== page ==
CP14 Recce D2

First full day in Santiago.

woman outside Cathedral wall

The rain eased off overnight, and the streets and back lanes of Santiago were glistening as Jennifer and I made our way to our favourite brekkie spot, Cafe Agarimo – not far from the hotel.

Cafe Agarimo ext

The hotel by the way – the Literario San Bieito – was wonderful. We’ll be staying there when we return at the end of the tour. The hotelier, Amadeo, could not have been more helpful – and the room we had was simply beautiful.

Breakfast was coffee and ham/cheese/tomato toast, done the way only the Spanish can do it –

coffee Cafe Agarimo Cafe Agarimo tostada

We then did a quick sortie to the Pilgrim’s Office, to pick up the Credentials for our group – plus we bought some goodies for the Pilgrim’s Pack. Then we walked a brisk 5kms to the outskirts of town to the Cortez Ingles – the big department store. I needed to get a bracket for my Garmin GPS – I’d forgotten to bring it from Australia.

Back then to the Cathedral. We hadn’t had a chance to go inside the previous evening. It was almost empty when we walked in – and after a contemplative time, allowing the energies of that extraordinary place to seep into me, I began to take some shots of the Botafumeiro all trussed up.

Botafumerio hanging Botafumerio rope Botafumerio pulley

Then off to lunch with Johnnie Walker – the doyen of the Camino.

john Walker

A beautiful restaurant, San Clemente – but what made it special was getting to know John a little more. He’s a fascinating man. I asked him how many Caminos he’d walked and he looked at me blankly and smiled – he genuinely didn’t know, he’d walked so many!

john Walker Jen and me

He very kindly picked up the tab – insisting – so I insisted on reciprocating after the tour. We plan a big lunch after Easter, at a special place he knows out of town that does steaks that are reputedly the best in the world.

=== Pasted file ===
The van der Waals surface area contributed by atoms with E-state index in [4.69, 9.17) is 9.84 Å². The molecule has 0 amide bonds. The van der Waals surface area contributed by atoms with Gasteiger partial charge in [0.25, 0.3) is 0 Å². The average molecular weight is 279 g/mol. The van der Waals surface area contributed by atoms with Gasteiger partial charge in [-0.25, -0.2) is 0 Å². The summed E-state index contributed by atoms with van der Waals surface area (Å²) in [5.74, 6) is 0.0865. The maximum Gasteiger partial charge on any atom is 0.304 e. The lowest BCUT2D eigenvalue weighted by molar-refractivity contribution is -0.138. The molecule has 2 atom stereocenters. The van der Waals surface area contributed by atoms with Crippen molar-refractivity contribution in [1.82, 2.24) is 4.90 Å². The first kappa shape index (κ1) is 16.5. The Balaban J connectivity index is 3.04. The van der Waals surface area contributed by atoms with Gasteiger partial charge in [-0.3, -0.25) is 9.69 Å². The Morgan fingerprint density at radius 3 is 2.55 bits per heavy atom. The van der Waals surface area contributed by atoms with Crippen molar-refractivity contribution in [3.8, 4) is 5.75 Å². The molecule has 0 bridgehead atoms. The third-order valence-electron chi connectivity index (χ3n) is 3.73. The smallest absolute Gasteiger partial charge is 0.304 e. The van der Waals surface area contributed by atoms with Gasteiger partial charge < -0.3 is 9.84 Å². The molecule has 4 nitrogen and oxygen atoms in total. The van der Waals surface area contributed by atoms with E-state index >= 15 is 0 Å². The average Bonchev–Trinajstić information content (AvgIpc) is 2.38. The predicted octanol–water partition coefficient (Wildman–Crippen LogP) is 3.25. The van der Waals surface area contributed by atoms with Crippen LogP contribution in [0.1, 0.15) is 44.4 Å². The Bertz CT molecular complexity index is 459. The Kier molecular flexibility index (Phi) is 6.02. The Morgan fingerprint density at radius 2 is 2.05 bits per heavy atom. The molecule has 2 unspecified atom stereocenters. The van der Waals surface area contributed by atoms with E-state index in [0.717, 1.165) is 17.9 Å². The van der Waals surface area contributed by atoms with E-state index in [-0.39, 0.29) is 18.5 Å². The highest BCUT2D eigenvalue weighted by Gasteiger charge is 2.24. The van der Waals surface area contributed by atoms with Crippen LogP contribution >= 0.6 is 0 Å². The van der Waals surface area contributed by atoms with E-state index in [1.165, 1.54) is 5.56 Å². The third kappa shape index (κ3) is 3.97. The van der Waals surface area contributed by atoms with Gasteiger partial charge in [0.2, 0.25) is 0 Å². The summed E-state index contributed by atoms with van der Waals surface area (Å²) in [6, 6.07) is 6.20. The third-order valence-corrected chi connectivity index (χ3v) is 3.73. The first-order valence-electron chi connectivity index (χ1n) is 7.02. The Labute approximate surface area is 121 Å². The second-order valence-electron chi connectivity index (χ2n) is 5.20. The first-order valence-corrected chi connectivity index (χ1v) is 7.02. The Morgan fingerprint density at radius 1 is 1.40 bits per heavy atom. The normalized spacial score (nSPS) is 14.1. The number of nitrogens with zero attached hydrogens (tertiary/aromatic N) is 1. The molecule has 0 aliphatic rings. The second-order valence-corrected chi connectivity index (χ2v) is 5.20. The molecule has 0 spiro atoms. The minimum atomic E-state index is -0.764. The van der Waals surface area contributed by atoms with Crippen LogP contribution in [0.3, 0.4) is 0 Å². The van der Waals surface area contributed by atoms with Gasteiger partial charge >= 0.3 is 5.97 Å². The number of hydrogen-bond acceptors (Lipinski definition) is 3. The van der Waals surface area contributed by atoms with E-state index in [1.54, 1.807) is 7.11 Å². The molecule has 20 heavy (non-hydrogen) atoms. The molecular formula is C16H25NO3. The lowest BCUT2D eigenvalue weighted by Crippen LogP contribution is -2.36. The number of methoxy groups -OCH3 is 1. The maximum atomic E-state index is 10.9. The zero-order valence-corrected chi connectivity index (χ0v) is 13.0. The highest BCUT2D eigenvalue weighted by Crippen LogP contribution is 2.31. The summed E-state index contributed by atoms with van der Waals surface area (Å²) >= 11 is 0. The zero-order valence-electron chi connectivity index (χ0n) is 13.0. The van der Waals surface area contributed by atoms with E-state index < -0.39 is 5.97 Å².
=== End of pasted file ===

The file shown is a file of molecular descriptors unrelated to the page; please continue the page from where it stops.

I can’t wait.

After lunch we drove off to Padron.

trees at Padron


I noticed the name of a town – Valga. I chirped to Jennifer that the town was like me. She said it was very sad I would say such a thing.

The next sign for a town appeared. The town was called Cuntis. I chirped to Jennifer that I would not make a comment on that one. She replied dryly that I just had…

We stopped at Padron and walked into the old quarter. A man appeared at the door of a bar. He yelled out: Are you pilgrims?

I hesitated, not sure how to reply. Was I a pilgrim yet, even though the walk hadn’t started? Or was I still a pilgrim from my last Camino? I really wasn’t sure. So I kind of nodded meekly.

That was enough for this man. Come in, come in – he said, gesticulating wildly for us to step inside into his bar.

shaking hands

We did – and immediately I realised the bar was a shrine to the Camino, with photos and Camino memorabilia all over the walls. The man – his name was Peepe (yes, correct spelling) – asked me to sign a book. He raced into a back room, and rushed back out flourishing a book full of comments from past pilgrims.

While I was figuring out what to write, he raced back into the back room and returned with about ten more such books, each of them filled with comments from passing pilgrims.


After I wrote my little missive, he then insisted on taking photos – first Jennifer and myself behind the bar, then photos of me with him, then Jennifer with him. Photos done, he then began to dance wildly around the bar, punching the air with excitement and laughing.

with jen punching air

Strange man.

Saying we had to go, he went to kiss me on the lips but I quickly moved my head and he grazed my cheek, thankfully. We managed to escape, and took refuge in a cute little restaurant and had a plate of home grown (and very famous) Pimentos de Padron. Washed down with a beautiful glass of Rioja, it was sublime.

Pimentos de Padron

Off then to Caldas de Rais, and the hotel with the thermal baths. The baths are at water level (the hotel stands right over the thermal waters) and are truly spectacular. Hot, steaming, pressurised – I’d believe they’d cure the incurable.

Balneiro Acuna Hotel Thermal baths

The day ended with the all too familiar ordeal of trying to get SIM cards with well meaning Movistar staff who can’t speak English.

I think I might have taken out a data contract for two years…

Albergue in Padron





28 thoughts on “CP14 Recce D2

  1. Hi Bill & Jennifer.

    Sounds like all your travel worries from yesterday are behind you!